Objective: To identify promising candidate genes linked to interindividual differences in the efficacy of interferon beta therapy. Recombinant interferon beta therapy is widely used to reduce disease activity in multiple sclerosis (MS). However, up to 50% of patients continue to have relapses and worsening disability despite therapy.
Design: We used a genome-wide pharmacogenomic approach to identify single-nucleotide polymorphism (SNP) allelic differences associated with interferon beta therapy response.
Setting: Four collaborating centers in the Mediterranean Basin. Data Coordination Center at the University of California, San Francisco.
Patients: A cohort of 206 patients with relapsing-remitting MS followed up prospectively for 2 years after initiation of treatment.
Intervention: DNA was pooled and hybridized to Affymetrix 100K GeneChips. Pooling schemes were designed to minimize confounding batch effects and increase confidence by technical replication.
Main outcome measures: Single-nucleotide polymorphism detection. Comparison of allelic frequencies between good responders and nonresponders to interferon beta therapy.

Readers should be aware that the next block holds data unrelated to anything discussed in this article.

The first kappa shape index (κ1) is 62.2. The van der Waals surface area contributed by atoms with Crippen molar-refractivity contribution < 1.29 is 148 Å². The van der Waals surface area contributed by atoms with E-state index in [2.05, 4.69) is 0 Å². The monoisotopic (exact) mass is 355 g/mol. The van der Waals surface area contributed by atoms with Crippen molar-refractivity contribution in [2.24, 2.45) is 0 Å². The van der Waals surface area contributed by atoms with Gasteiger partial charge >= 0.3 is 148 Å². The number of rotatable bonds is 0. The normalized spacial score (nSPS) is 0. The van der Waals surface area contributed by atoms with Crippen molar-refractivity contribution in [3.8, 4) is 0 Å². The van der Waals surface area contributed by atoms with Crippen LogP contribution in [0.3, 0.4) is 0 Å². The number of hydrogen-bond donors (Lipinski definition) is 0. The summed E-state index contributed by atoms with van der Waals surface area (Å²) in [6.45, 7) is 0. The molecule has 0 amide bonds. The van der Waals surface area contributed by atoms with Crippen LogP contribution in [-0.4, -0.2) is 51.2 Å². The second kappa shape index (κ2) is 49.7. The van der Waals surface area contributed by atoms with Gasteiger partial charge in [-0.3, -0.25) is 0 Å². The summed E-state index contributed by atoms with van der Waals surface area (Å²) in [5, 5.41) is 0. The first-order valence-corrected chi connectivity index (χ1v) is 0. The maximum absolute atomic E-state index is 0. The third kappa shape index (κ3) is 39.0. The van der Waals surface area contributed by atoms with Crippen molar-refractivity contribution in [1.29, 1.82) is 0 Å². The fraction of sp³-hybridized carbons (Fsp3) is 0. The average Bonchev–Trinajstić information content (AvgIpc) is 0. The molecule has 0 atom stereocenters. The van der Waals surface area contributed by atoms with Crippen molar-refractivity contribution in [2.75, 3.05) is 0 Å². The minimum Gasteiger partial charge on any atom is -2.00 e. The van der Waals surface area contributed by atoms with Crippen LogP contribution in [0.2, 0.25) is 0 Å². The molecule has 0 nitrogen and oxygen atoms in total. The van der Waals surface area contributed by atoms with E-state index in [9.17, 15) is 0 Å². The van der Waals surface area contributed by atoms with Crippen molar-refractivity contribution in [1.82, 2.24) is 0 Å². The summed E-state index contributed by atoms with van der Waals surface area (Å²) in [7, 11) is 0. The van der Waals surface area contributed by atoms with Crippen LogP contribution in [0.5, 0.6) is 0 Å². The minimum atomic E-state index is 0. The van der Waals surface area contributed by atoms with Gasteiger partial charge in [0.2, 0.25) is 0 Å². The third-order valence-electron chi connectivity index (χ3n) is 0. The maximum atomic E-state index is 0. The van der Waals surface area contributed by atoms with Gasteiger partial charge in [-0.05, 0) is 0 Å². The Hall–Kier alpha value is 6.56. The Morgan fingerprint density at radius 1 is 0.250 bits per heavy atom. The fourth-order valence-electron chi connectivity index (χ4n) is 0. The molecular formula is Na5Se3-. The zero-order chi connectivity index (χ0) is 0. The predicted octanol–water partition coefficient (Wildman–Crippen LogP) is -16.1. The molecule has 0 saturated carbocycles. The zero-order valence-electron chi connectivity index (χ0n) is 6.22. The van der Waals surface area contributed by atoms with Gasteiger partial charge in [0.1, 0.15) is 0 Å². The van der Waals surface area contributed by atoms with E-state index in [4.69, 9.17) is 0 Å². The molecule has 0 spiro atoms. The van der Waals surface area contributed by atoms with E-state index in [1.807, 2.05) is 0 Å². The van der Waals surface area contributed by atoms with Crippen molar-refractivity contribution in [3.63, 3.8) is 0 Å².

Results: A multianalytical approach detected significant associations between several SNPs and treatment response, which were validated by individual DNA genotyping on an independent platform. After the validation stage was complete, 81 additional individuals were added to the analysis to increase power. We found that responders and nonresponders had significantly different genotype frequencies for SNPs located in many genes, including glypican 5, collagen type XXV alpha1, hyaluronan proteoglycan link protein, calpastatin, and neuronal PAS domain protein 3.
Conclusions: The reported results address the question of genetic heterogeneity in MS and the response to immunotherapy by analysis of the correlation between different genotypes and clinical response to interferon beta therapy. Many of the detected differences between responders and nonresponders were genes associated with ion channels and signal transduction pathways. The study also suggests that genetic variants in heparan sulfate proteoglycan genes may be of clinical interest in MS as predictors of the response to therapy. In addition to new insights into the mechanistic biology of interferon beta, these results help define the molecular basis of interferon beta therapy response heterogeneity.